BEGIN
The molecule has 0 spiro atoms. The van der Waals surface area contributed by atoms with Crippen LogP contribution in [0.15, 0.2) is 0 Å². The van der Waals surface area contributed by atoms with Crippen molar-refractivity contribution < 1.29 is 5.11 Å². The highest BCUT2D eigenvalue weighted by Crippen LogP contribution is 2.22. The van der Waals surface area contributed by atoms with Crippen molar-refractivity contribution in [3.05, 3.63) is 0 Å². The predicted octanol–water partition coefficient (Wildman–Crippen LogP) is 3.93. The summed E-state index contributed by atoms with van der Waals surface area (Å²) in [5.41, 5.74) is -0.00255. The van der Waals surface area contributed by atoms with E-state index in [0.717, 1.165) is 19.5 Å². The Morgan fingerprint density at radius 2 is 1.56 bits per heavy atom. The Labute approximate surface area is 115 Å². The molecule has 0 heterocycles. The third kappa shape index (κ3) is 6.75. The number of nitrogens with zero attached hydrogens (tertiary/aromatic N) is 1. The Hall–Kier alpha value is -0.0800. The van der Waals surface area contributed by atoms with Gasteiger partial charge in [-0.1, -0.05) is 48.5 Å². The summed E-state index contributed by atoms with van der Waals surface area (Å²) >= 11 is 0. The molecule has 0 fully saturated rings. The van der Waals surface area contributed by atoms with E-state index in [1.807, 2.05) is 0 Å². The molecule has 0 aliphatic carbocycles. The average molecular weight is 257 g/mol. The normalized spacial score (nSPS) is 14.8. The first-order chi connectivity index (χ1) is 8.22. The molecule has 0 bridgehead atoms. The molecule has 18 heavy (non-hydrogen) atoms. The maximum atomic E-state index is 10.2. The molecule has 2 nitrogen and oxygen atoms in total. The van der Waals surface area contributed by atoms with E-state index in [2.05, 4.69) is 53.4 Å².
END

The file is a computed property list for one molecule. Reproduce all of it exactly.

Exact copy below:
The molecule has 0 spiro atoms. The van der Waals surface area contributed by atoms with Crippen LogP contribution in [0.15, 0.2) is 0 Å². The van der Waals surface area contributed by atoms with Crippen molar-refractivity contribution < 1.29 is 5.11 Å². The highest BCUT2D eigenvalue weighted by Crippen LogP contribution is 2.22. The van der Waals surface area contributed by atoms with Crippen molar-refractivity contribution in [3.05, 3.63) is 0 Å². The predicted octanol–water partition coefficient (Wildman–Crippen LogP) is 3.93. The summed E-state index contributed by atoms with van der Waals surface area (Å²) in [5.41, 5.74) is -0.00255. The van der Waals surface area contributed by atoms with E-state index in [0.717, 1.165) is 19.5 Å². The Morgan fingerprint density at radius 2 is 1.56 bits per heavy atom. The Labute approximate surface area is 115 Å². The molecule has 0 heterocycles. The third kappa shape index (κ3) is 6.75. The number of nitrogens with zero attached hydrogens (tertiary/aromatic N) is 1. The Hall–Kier alpha value is -0.0800. The van der Waals surface area contributed by atoms with Gasteiger partial charge in [-0.1, -0.05) is 48.5 Å². The summed E-state index contributed by atoms with van der Waals surface area (Å²) >= 11 is 0. The molecule has 0 fully saturated rings. The van der Waals surface area contributed by atoms with E-state index in [1.807, 2.05) is 0 Å². The molecule has 0 aliphatic carbocycles. The average molecular weight is 257 g/mol. The normalized spacial score (nSPS) is 14.8. The first-order chi connectivity index (χ1) is 8.22. The molecule has 0 bridgehead atoms. The molecule has 18 heavy (non-hydrogen) atoms. The maximum atomic E-state index is 10.2. The molecule has 2 nitrogen and oxygen atoms in total. The van der Waals surface area contributed by atoms with E-state index in [2.05, 4.69) is 53.4 Å².